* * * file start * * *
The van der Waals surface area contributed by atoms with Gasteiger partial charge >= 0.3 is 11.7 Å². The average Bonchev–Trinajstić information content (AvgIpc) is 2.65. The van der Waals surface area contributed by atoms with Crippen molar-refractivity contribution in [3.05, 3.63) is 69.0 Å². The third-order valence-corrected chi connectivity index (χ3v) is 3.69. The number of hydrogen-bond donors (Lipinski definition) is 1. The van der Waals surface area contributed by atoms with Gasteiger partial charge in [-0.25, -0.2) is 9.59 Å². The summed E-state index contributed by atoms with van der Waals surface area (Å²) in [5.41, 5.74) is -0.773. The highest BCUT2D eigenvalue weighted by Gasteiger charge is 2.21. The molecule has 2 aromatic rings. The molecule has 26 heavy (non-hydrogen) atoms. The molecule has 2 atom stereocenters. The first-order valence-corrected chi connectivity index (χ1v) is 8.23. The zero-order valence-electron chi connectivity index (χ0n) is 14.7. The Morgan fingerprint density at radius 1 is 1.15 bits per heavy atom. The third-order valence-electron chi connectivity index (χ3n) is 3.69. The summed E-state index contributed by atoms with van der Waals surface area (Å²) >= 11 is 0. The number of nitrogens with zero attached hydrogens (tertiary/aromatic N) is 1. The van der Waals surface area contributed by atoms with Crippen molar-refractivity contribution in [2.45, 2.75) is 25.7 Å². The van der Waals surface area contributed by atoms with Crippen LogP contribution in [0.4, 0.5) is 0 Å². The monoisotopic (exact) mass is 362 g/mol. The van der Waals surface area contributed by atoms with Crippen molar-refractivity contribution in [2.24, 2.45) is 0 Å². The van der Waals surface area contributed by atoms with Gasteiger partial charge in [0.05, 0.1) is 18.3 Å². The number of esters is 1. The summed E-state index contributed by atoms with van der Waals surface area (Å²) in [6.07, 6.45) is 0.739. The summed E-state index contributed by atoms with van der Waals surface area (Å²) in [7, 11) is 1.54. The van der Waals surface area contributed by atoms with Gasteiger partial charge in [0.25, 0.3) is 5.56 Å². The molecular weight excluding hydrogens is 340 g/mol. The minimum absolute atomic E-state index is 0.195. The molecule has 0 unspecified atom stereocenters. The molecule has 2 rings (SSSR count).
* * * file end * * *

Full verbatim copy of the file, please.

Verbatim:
The van der Waals surface area contributed by atoms with Gasteiger partial charge >= 0.3 is 11.7 Å². The average Bonchev–Trinajstić information content (AvgIpc) is 2.65. The van der Waals surface area contributed by atoms with Crippen molar-refractivity contribution in [3.05, 3.63) is 69.0 Å². The third-order valence-corrected chi connectivity index (χ3v) is 3.69. The number of hydrogen-bond donors (Lipinski definition) is 1. The van der Waals surface area contributed by atoms with Gasteiger partial charge in [-0.25, -0.2) is 9.59 Å². The summed E-state index contributed by atoms with van der Waals surface area (Å²) in [5.41, 5.74) is -0.773. The highest BCUT2D eigenvalue weighted by Gasteiger charge is 2.21. The molecule has 2 aromatic rings. The molecule has 26 heavy (non-hydrogen) atoms. The molecule has 2 atom stereocenters. The first-order valence-corrected chi connectivity index (χ1v) is 8.23. The zero-order valence-electron chi connectivity index (χ0n) is 14.7. The Morgan fingerprint density at radius 1 is 1.15 bits per heavy atom. The third-order valence-electron chi connectivity index (χ3n) is 3.69. The summed E-state index contributed by atoms with van der Waals surface area (Å²) >= 11 is 0. The number of nitrogens with zero attached hydrogens (tertiary/aromatic N) is 1. The van der Waals surface area contributed by atoms with Crippen molar-refractivity contribution in [2.45, 2.75) is 25.7 Å². The van der Waals surface area contributed by atoms with Crippen LogP contribution in [0.4, 0.5) is 0 Å². The monoisotopic (exact) mass is 362 g/mol. The van der Waals surface area contributed by atoms with Crippen molar-refractivity contribution in [2.24, 2.45) is 0 Å². The van der Waals surface area contributed by atoms with Gasteiger partial charge in [0.05, 0.1) is 18.3 Å². The number of esters is 1. The summed E-state index contributed by atoms with van der Waals surface area (Å²) in [6.07, 6.45) is 0.739. The summed E-state index contributed by atoms with van der Waals surface area (Å²) in [7, 11) is 1.54. The van der Waals surface area contributed by atoms with Gasteiger partial charge in [0.25, 0.3) is 5.56 Å². The molecular weight excluding hydrogens is 340 g/mol. The minimum absolute atomic E-state index is 0.195. The molecule has 0 unspecified atom stereocenters. The molecule has 2 rings (SSSR count).